One of the difficulties in discussions about God is God's seeming arbitrariness in dealing with suffering people. If God is God, why does God not intervene directly in the world and in people's lives (while we fail to remember how much most of us resent parents and authorities when they do intervene and take away our freedom and freedoms)? The other question is that of suffering - and one needs to reflect on Elie Wiesel's response when asked where was God in the holocaust. His answer suggests that God was in the ovens and with the suffering concentration camp victims.
Jessica Hausner has remarked that one effect of making Lourdes was to make her question more strongly the 'fairness' of God in dealing with different people, favouring some and not others.
There is an unfortunate presupposition amongst believers and non-believers alike that discussion of faith limits itself to the intellectual aspect of faith: believing what God says, intellectual assent to the truth. This keeps the discussion in the realm of the mind and focuses on ideas, reason and logic.
However, faith is something lived, lived in ordinary day-to-day life as well as in crises. It is what St Paul calls 'faith from the heart'. Faith is a spirituality in action, sometimes heroic, sometimes faint. This is dramatised in the characters in the film but, in the context of the Lourdes experience and people being prone to focus on faith and 'truth' in discussion, drawing attention to this more explicitly without being didactic would have enhanced the film and given more nuanced attention to the characters. The traces can be seen in Cecile, the Order of Malta leader, and her rather ascetical lived faith, and the old lady, pious and kind, who looks after Christine.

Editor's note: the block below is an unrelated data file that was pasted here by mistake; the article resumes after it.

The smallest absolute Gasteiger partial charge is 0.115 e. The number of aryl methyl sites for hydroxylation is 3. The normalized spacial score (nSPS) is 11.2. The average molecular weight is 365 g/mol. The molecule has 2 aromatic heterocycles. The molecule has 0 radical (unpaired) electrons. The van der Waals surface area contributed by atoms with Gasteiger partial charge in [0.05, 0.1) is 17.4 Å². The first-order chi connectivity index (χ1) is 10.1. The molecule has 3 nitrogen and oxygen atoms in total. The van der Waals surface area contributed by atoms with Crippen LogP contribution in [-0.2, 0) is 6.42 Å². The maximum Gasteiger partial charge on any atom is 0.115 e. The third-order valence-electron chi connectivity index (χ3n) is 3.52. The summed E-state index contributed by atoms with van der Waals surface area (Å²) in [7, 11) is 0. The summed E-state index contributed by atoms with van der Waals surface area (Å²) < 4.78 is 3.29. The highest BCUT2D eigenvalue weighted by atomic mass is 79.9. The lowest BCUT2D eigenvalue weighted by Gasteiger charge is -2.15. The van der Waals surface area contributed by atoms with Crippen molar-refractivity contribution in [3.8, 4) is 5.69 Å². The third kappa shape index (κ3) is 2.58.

In the early centuries of the church, miracles were claimed at the drop of a crutch, many of the reported miracles being enhanced storytelling. In the century of 'Enlightenment', the 18th century, Benedict XIV tightened criteria for the acceptance of a miracle. The language was used of an occurrence (generally a cure) being outside the laws of nature. More recent theological reflection highlights another criterion: that the cure take place as a response to and in the context of prayer. Maybe an occurrence is a psychosomatic experience but, in the context of faith and prayer, it can be described as 'miraculous', even though the 'big' miracles are those which seem to transcend the laws of nature.
Bringing this line of thought to what happens in the film, Lourdes , raises interesting issues of whose prayers are answered, whether Christine has experienced something miraculous ('big' or 'psychosomatic') and what is the nature of her spiritual experience - of the healing and its consequences for her life, of the challenge to her intellectual faith and to her faith from the heart, of her witnessing God's healing love and power?
There are some suggestions in the film - and Jessica Hausner does not want to make a propaganda film - but visitors to Lourdes have testified that they have experienced so much more of this faith from the heart which transcends previous experience.
Clearly, there can be a religious interpretation of the film as well as a secular interpretation (from SIGNIS award criteria to those for the Rationalist and Atheist Brian award). Believers will appreciate that this film is 'out there' in the world marketplace, a stimulus to discussion - and, maybe, an invitation to something more.
Official website of the film: www.lourdes-derfilm.de